Finally, when negotiating terms, women should not be unfairly burdened with the fear that they are creating a precedent for all women, unless such precedent considerations would also have been applicable to negotiations with male candidates.

Give Them Time

Thirdly, give your female candidates more time and support to consider a promotion offer. If a woman is being offered a promotion into an executive team that is (and has been) male-dominated and quite traditional, the task before her is daunting. She is not just considering accepting a new job with greater responsibilities, which on its own is a big decision. She is also often assessing her ability to be successful in doing so in an environment that is not designed for her, where there is little or no natural/social support, and where there are often unfairly high-performance expectations and no room for error.

Constantly proving yourself in such an environment is an exhausting undertaking and can also be quite lonely. (Notably, the same is true for any candidate that will find themselves in a minority situation within the executive team).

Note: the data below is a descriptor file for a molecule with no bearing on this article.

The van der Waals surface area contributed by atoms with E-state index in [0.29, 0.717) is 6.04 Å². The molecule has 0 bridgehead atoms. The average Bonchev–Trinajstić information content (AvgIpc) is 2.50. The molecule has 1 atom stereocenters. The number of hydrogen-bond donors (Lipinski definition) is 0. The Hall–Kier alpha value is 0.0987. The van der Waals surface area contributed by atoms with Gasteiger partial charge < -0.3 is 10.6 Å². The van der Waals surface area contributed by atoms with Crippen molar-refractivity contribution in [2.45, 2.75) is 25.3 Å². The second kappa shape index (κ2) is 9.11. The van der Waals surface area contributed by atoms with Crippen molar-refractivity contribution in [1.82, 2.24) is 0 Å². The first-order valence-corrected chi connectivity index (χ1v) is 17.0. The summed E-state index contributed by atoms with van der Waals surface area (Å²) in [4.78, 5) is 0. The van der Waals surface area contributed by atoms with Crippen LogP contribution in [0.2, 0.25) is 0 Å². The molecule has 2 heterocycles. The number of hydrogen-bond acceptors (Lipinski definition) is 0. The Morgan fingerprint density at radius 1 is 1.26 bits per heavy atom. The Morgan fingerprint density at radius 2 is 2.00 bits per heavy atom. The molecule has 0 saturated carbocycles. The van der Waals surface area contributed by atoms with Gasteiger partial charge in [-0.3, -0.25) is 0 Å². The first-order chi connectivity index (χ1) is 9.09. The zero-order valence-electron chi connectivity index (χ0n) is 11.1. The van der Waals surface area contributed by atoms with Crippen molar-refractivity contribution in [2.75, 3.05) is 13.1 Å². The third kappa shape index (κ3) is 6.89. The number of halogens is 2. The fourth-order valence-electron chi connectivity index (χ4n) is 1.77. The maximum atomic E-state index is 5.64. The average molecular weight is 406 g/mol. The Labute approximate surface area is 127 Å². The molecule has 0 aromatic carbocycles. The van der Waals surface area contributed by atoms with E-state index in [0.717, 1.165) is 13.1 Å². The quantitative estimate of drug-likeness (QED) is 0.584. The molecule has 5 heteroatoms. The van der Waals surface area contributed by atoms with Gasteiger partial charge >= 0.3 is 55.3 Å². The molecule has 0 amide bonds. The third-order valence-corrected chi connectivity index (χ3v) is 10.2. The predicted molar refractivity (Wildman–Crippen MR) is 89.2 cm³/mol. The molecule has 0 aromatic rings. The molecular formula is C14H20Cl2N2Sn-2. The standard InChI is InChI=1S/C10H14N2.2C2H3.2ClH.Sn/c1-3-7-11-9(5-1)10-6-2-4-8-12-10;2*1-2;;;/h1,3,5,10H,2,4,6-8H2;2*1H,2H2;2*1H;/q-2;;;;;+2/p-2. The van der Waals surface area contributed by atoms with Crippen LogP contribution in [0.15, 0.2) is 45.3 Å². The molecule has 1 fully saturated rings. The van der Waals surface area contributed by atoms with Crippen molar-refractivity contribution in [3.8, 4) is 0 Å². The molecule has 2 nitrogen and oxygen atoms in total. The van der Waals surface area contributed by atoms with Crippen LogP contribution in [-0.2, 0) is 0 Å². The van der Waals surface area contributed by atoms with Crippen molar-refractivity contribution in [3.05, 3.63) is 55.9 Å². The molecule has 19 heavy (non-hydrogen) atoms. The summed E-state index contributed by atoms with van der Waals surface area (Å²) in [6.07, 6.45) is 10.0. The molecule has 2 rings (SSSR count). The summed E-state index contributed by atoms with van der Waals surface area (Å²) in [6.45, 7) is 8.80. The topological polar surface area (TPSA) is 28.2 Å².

Women may also have non-traditional personal and family obligations to consider. For many, work and family life may currently be in a perfect, but quite fragile, balance with many ‘moving parts’ to consider. In such a circumstance, many women’s first instincts are to refuse such a promotion, especially if their perception of the new role is a misguided assumption that it will be more work being piled on them.

The reality is that executive promotions for women can often move them into a role where they will have much more control over how they work. It is the role just before that promotion that is often the worst in terms of workload and lack of control. This aspect of the promotion is often not fully appreciated or explored.

In such circumstances, it can be extremely helpful to use the services of a third-party consultant during deliberations and negotiations. Women considering promotions often need a safe place to voice their concerns, explore their needs and express their insecurities without undermining their executive voice and closely guarded credibility.

Tailored Support